EIB energy lending policy Supporting the energy transformation

Original policy and video published by European Investment Bank


Executive Summary

1. To meet the objectives of the Paris Agreement, energy systems across the world must transform rapidly. This profound challenge requires significant, sustained investment in the energy sector over the coming decades. The European Investment Bank is the EU bank and one of the world’s largest multilateral financiers of climate action. It can help to foster this investment.

2. The EU continues to lead the world in tackling climate change. In 2019 it adopted a comprehensive legal framework to deliver ambitious climate and energy targets for 2030, including further reducing greenhouse gas emissions, increasing energy efficiency and promoting the use of energy from renewable sources. This framework builds upon all dimensions of the Energy Union, including energy security, a fully integrated internal energy market and research and innovation. In line with the temperature objectives of the Paris Agreement, the EU is pursuing the long-term aim of a climate-neutral economy.

3. Delivering on these EU targets requires long-term investment, the majority of which will come from the private sector. The Bank’s energy lending policy (ELP) sets out how the Bank, as a public bank, can help support the EU in meeting this challenge. It focuses the Bank’s activities on those areas in which it can provide a high degree of additional value by: (i) overcoming persistent investment gaps, which remain despite existing policies; (ii) focusing on infrastructure needed over the long term, including the important dimension of innovation and scaling up of low-carbon technologies; (iii) supporting new market-based investment in the energy sector, in particular for relatively new types of infrastructure (auctions, demand response, storage).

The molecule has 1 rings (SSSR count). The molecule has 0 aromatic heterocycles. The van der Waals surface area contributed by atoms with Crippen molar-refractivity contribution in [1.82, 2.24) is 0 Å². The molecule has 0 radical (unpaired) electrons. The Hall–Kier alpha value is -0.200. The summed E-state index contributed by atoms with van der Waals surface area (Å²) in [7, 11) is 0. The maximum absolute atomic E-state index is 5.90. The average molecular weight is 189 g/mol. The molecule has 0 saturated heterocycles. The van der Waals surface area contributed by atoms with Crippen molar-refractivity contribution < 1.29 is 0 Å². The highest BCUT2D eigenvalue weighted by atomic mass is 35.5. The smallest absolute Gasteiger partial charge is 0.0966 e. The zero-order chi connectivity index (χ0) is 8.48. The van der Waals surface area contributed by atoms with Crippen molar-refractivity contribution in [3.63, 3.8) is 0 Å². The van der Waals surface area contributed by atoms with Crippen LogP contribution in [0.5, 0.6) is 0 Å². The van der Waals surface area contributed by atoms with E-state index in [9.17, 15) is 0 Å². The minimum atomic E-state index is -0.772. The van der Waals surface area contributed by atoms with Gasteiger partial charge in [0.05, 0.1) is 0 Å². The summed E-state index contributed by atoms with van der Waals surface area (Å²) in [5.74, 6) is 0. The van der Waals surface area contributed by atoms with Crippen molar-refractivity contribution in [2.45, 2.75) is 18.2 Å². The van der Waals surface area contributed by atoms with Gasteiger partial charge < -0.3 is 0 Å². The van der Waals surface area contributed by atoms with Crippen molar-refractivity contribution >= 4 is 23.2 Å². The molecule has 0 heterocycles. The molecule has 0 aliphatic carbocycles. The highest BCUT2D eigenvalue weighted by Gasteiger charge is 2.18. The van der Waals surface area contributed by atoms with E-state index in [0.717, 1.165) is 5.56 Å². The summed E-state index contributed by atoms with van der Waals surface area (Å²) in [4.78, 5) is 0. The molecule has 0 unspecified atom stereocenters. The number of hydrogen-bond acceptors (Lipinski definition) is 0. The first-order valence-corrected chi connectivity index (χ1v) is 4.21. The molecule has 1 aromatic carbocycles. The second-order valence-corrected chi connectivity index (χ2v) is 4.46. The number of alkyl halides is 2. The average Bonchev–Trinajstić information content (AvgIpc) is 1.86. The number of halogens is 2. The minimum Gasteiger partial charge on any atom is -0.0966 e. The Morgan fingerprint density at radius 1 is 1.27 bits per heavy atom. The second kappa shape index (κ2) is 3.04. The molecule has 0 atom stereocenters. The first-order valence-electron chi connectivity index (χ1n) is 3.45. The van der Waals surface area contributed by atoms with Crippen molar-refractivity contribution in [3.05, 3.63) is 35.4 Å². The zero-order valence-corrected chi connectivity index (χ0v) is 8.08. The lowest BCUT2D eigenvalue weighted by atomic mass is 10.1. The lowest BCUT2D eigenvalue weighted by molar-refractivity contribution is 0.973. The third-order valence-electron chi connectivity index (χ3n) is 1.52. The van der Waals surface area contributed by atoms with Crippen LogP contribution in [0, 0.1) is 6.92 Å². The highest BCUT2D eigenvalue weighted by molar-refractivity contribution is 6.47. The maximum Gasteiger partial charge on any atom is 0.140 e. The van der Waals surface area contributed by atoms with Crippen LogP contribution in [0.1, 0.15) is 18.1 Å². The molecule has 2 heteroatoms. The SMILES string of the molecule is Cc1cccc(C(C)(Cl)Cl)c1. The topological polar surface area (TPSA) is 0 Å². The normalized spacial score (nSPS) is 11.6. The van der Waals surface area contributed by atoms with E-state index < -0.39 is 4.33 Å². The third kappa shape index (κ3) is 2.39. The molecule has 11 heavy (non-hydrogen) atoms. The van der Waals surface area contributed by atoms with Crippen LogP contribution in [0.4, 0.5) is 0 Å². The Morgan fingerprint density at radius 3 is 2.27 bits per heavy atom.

4. In practice, the value the Bank can bring depends significantly on the context within which it operates. The Bank therefore intends to strengthen its dialogue with Member States to explore how its lending and advisory services can be most effective in supporting national energy and climate plans. Similarly, outside the Union, in light of the nationally determined contributions, the Bank’s activities will focus on achieving the Sustainable Development Goals and the objectives of the Paris Agreement.

5. The Bank’s activities focus on four separate themes (see Figure 1). Energy efficiency investment, notably in residential buildings, needs to double in the coming decade. Despite numerous policy measures, a persistent investment gap remains. The Bank has been very active in this field for a number of years. In cooperation with the European Commission, it will establish a new European Initiative for Building Renovation (EIB-R) to support new ways to attract finance for building rehabilitation. This will examine the development of relatively new sources of energy efficiency finance, such as models of mortgage-based lending. Given the pressing need to accelerate market uptake for energy efficiency, and as an exception to its general rule, the Bank will consider financing up to 75% of eligible capital expenditures under this initiative.

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